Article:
Otosclerosis (or otospongiosis) hearing loss: Symptoms, causes, and treatments

By: Mohan Garikiparithi | Hearing Health | Monday, March 27, 2017 - 08:00 AM

otosclerosisOtosclerosis—also known as otospongiosis—is a condition that affects the ears where an abnormal growth of bone forms around the stapes bone, a tiny bone in the middle of the ear. This bone is then stuck in place, and for the ear to work properly, it needs to be able to move freely. The growth also impedes on the function of the other parts of the ear, sometimes resulting in severe hearing loss.

Ears have three parts: the outer ear, the middle ear, and the inner ear. Sounds enter the outer year, where they pass through into the middle ear, causing the eardrum to vibrate. The vibrations are transmitted through ossicles—tiny bones in the ear—to the inner ear, where they move through tiny hair cells in the cochlea. The hair cells convert the sound waves into nerve impulses which then travel to the brain.

As you can see, hearing is quite a complex function. If any one step in the process is impeded, the entire process goes wrong, manifesting as partial or complete hearing loss.

Otosclerosis or otospongiosis: Who’s at risk?

Otosclerosis typically presents itself in Caucasians, and 10 percent of the adult Caucasian population have the condition. It is rare in African Americans and less common in Japanese and South Americans. Regarding sex, middle-aged women are the most at risk. The disease is also more prevalent in pregnant women, as they may experience rapid hearing loss for unknown reasons.

Gradual hearing loss can start between the ages 15 and 45, although it usually begins in the 20s. Most people who experience otosclerosis have a genetic predisposition—in fact, about 60 percent of patients are genetically predisposed. If one of the parents has otosclerosis, there is a 25 percent chance of passing it on to the child, and if both parents have it, the risk is as high as 50 percent.

Can otosclerosis cause deafness?

The condition usually begins as gradual hearing loss. The degree of hearing loss may increase over time, but it doesn’t usually progress to deafness. However, in rare cases, it can spread to the inner ear and cause more severe hearing loss that cannot be treated.

The average case of otosclerosis can be treated, but if you let it go on, you could experience possible complications like complete deafness, nerve damage, infection or blood clot, or a weird taste in the mouth.

Symptoms of otosclerosis

Hearing loss is the most common symptom of otosclerosis, but other symptoms include dizziness, tinnitus, or balance problems. Tinnitus is a condition that manifests as ringing in the ears and it often accompanies hearing loss.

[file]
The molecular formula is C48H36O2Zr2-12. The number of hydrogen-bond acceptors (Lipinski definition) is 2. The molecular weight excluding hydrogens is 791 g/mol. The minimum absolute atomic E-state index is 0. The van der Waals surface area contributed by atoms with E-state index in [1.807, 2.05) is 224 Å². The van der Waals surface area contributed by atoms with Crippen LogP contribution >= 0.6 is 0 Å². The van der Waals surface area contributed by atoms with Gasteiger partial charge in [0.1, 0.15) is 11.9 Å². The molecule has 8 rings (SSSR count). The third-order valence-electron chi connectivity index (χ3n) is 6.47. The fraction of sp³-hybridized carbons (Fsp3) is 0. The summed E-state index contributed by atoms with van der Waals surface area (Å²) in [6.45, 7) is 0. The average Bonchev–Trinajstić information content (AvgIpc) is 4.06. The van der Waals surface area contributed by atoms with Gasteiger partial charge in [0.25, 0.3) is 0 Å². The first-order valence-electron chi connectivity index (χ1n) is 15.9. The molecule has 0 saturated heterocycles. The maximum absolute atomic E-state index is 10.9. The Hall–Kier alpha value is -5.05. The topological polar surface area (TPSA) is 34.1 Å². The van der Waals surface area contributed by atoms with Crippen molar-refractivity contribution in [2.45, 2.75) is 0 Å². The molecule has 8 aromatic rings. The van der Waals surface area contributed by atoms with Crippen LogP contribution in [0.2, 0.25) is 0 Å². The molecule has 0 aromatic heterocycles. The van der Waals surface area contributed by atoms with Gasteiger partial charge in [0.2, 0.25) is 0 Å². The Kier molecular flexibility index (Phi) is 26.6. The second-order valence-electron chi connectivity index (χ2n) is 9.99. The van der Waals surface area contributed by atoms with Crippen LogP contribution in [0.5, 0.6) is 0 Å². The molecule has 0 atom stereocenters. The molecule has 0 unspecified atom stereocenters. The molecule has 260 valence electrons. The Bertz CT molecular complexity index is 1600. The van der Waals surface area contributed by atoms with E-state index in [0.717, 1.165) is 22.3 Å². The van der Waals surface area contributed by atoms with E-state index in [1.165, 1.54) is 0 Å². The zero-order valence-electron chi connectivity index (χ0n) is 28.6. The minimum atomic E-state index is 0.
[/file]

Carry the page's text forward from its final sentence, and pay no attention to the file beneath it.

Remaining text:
What causes otosclerosis?

Otosclerosis is mainly inherited. As previously mentioned, it typically occurs when the stapes bone in the ear gets stuck in place. It’s supposed to be able to move freely, so when it cannot, you experience hearing loss.

Researchers believe it is related to stress fractures to the bony tissue in the ear, prior measles infections, and immune disorders. It may have to do an imbalance of cytokines which could cause abnormal bone formation in the ears.

Otosclerosis diagnosis, treatment, and surgery

When you begin to experience hearing loss, you should do and see an ENT (ear, nose, and throat specialist) to ensure that your ears are actually the problem. You may have to do a hearing test, and depending on the results, your ENT may diagnose you with otosclerosis and suggest possible treatments.

The severity of your hearing loss will dictate what treatment option you are recommended. If your hearing loss is severe, your ENT will recommend a hearing aid as well as continued observation. They oftentimes prescribe sodium fluoride, which can slow down the disease. In more severe cases, they may recommend you to get surgery called a stapedectomy.

A stapedectomy is a procedure done in the ear canal with a microscope. Either the entire stapes bone or just a part of it is removed and replaced with a prosthetic. It’s been performed since 1956 and has a 90 percent success rate. One percent of surgeries result in more severe hearing loss.

So, if you’re suffering from hearing loss and don’t know what is causing it, make sure you see an ENT. If you are diagnosed with otosclerosis, don’t fret—as long as it’s caught early, the symptoms can be halted and it won’t be too severe.

Related: Improved hearing test detects hidden hearing loss


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Related Reading:

Hearing tests in seniors: Screening for hearing loss in elderly

Age-related hearing loss (presbycusis): Natural home remedies and prevention

Sources:

http://www.entnet.org/content/what-you-should-know-about-otosclerosis
https://www.nidcd.nih.gov/health/otosclerosis
https://medlineplus.gov/ency/article/001036.htm
http://www.nhs.uk/Conditions/otosclerosis/Pages/Introduction.aspx

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